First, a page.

The formation of the left coalition government in Sri Lanka also coincided with the ‘Nixon shock’ – a series of neoliberal policies named after the now-discredited former US president, Richard Nixon. These policies started to be implemented as inflation increased and there was a growing crisis in the world economy. This period marked the emergence of monetarism and neoliberalism. These were to make the working class and poor pay the price for the capitalist economic crisis.
The oil shocks and global recession of 1973–74 also hit Sri Lanka hard. The high cost of imports, such as fertilizers, fuel, and other key commodities, was also a key factor that led to the sudden increase in prices in 1974, during the left coalition government. Trying to work within the capitalist system, Sirimavo’s government response was brutal. While implementing a ‘ration’ system to distribute the limited food and fuel, the government started to implement various austerity measures. Subsidies were cut. This provoked a ferocious reaction among workers and farmers. However, the economy was still growing and previous measures had prevented widespread hunger and famine from developing. The strong mood that existed among the workers and farmers was about improving conditions rather than going back and reversing all the measures that had been taken.
The strength of the worker’s movement, at that time, contributed to the mood and determination to fight back against any attack on conditions. The government moved more to the right. The LSSP ministers were expelled in 1975, although the communist party remained in the government until early 1977.
Both the government and opposition aimed to crush the militancy of the masses as they felt threatened by the increasing activism that culminated in widespread protests and strikes in late 1976 and early 1977. The opposition, then led by JRJ (JR Jayewardene), used the opportunity to step up its reactionary campaign. Their so-called vicious ‘civil disobedience’ campaign highlighted the bread queues and some of the hardships that the population faced. The opposition claimed they wanted to organize one hundred meetings a day. The core of their campaign was also Sinhala Buddhist chauvinism. The militancy that emerged among the Tamils and their demand for self-determination was used by JRJ’s goons to whip up Sinhala nationalism. The government reacted by presenting itself as true Sinhala nationalists, attacked media freedom, declared a curfew, and banned public meetings.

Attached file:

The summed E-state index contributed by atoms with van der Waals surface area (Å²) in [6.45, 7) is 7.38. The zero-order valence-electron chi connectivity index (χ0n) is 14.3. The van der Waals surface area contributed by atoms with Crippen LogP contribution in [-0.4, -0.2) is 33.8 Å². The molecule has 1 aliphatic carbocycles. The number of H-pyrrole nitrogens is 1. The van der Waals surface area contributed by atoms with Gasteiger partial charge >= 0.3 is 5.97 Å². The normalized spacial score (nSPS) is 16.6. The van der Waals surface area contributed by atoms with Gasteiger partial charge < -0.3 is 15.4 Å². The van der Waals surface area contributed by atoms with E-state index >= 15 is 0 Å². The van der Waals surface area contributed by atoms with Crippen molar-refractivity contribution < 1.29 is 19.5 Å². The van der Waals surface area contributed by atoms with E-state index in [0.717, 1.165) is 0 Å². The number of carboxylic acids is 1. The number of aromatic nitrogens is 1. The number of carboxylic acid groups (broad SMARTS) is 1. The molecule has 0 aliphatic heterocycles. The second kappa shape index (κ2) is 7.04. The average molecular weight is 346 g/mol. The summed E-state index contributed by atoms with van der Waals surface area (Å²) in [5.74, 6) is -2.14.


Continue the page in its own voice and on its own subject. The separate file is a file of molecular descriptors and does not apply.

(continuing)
This agitation and fearmongering about the Tamil militancy divided the country and scaremongering about the threat of a Marxist coup to take power, and the hardship felt by the masses led to the landslide victory of the UNP in 1977. JRJ’s government then introduced neo-liberal policies, which earned him the nickname of ‘Yankee Dickie’. He began to reverse the policies of the previous government, so beginning a new period. Sri Lanka became the first Asian country to have a so-called ‘open economy’ – meaning all resources are freely made available for plundering by local and international capitalist vultures. JRJ was able to do this by brutally suppressing the workers’ movement, and trade unions, and declaring war against the Tamils, in general. He infamously declared to the Tamils in the parliament that “If you want war, we will give you war”. The deterioration of ethnic relations and the emergence of armed Tamil militancy, and the emergence of the credit bubble, can all be traced back to this period.
The class collaborative politics of the LSSP (particularly their participation in the 1964 and 1970 popular front governments) was one of the key reasons that led to the historic collapse of the left in Sri Lanka. Seeking a solution to the misery of the masses within the boundaries of capitalism is grave a mistake that the LSSP leaders made, and which the left in Sri Lanka needs to learn from.